Generally, in battle, use the common to engage the enemy and the uncommon to gain victory.

Those skilled at uncommon maneuvers are as endless as the heavens and earth, and as inexhaustible as the rivers and seas.

Like the sun and the moon, they set and rise again.

Like the four seasons, they pass and return again.

There are no more than five musical notes, yet the variations in the five notes cannot all be heard.

There are no more than five basic colors, yet the variations in the five colors cannot all be seen.

There are no more than five basic flavors, yet the variations in the five flavors cannot all be tasted.

In battle, there are no more than two types of attacks:

Uncommon and common, yet the variations of the uncommon and common cannot all be comprehended.

The uncommon and the common produce each other, like an endless circle.

Who can comprehend them?

The rush of torrential waters tossing boulders illustrates force.

The strike of a bird of prey breaking the body of its target illustrates timing.

Therefore, the force of those skilled in warfare is overwhelming, and their timing precise.

Their force is like a drawn crossbow and their timing is like the release of the trigger.

Even in the midst of the turbulence of battle, the fighting seemingly chaotic, they are not confused.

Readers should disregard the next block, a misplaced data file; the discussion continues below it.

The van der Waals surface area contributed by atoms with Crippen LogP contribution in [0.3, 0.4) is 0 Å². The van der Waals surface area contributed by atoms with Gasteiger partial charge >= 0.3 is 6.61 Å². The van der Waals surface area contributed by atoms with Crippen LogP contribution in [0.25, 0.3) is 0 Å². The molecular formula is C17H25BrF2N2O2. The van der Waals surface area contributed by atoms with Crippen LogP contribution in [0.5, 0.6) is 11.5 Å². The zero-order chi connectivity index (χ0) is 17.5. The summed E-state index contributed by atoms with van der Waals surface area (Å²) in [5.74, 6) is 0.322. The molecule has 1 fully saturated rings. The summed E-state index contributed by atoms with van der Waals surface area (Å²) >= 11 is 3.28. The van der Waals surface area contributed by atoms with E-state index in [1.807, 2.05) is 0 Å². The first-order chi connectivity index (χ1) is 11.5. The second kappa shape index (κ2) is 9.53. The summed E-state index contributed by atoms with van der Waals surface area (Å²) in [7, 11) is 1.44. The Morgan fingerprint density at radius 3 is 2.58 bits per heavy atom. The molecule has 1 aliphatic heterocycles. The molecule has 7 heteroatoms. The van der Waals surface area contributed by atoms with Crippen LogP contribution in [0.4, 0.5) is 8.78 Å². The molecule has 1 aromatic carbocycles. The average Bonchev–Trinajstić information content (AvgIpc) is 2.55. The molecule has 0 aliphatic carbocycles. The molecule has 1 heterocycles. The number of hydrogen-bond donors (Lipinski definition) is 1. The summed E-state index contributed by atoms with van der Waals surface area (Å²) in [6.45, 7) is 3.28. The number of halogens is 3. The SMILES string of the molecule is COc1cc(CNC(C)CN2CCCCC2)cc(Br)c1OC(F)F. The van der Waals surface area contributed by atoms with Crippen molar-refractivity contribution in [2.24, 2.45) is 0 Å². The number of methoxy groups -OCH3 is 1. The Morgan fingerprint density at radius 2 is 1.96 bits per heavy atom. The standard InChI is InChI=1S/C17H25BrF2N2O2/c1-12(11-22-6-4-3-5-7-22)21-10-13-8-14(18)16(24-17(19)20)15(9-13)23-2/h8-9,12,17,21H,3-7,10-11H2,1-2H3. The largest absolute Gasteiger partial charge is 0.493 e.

Even in the midst of the turmoil of battle, the troops seemingly going around in circles, they cannot be defeated.

Disorder came from order, fear came from courage, weakness came from strength.

Disorder coming from order is a matter of organization, fear coming from courage is a matter of force, weakness coming from strength is a matter of formation.

Therefore, those skilled in moving the enemy use formation that which the enemy must respond.

They offer bait that which the enemy must take, manipulating the enemy to move while they wait in ambush.

Those skilled in warfare seek victory through force and do not require too much from individuals.

Therefore, they are able to select the right men and exploit force.

One who exploits force commands men into battle like rolling logs and boulders.

Logs and boulders are still when on flat ground, but roll when on steep ground.

Square shapes are still, but round shapes roll.

Therefore, those skilled in warfare use force where the troops in battle are like boulders rolling down a steep mountain.

This is force.

Progno says:


I know that was a long one, sorry. That was the entire translated Chapter 5 because the lesson is part and parcel. You need to see where he is going with his thought to fully appreciate the “force” behind his words.